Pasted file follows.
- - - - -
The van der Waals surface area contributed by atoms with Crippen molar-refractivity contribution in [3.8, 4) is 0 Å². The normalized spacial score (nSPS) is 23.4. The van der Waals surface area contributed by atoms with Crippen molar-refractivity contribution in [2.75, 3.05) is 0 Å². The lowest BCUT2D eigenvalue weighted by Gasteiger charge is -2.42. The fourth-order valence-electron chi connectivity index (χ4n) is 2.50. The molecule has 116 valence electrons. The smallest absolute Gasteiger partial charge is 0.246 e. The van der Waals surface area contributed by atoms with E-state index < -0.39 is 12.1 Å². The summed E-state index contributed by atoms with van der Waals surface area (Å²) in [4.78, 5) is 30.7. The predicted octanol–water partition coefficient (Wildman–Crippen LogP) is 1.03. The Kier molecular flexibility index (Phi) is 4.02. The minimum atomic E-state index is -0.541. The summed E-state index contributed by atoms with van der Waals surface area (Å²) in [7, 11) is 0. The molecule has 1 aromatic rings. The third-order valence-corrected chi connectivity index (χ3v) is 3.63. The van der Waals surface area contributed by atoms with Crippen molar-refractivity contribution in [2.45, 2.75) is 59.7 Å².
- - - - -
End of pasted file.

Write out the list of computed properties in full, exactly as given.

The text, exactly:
The van der Waals surface area contributed by atoms with Crippen molar-refractivity contribution in [3.8, 4) is 0 Å². The normalized spacial score (nSPS) is 23.4. The van der Waals surface area contributed by atoms with Crippen molar-refractivity contribution in [2.75, 3.05) is 0 Å². The lowest BCUT2D eigenvalue weighted by Gasteiger charge is -2.42. The fourth-order valence-electron chi connectivity index (χ4n) is 2.50. The molecule has 116 valence electrons. The smallest absolute Gasteiger partial charge is 0.246 e. The van der Waals surface area contributed by atoms with E-state index < -0.39 is 12.1 Å². The summed E-state index contributed by atoms with van der Waals surface area (Å²) in [4.78, 5) is 30.7. The predicted octanol–water partition coefficient (Wildman–Crippen LogP) is 1.03. The Kier molecular flexibility index (Phi) is 4.02. The minimum atomic E-state index is -0.541. The summed E-state index contributed by atoms with van der Waals surface area (Å²) in [7, 11) is 0. The molecule has 1 aromatic rings. The third-order valence-corrected chi connectivity index (χ3v) is 3.63. The van der Waals surface area contributed by atoms with Crippen molar-refractivity contribution in [2.45, 2.75) is 59.7 Å².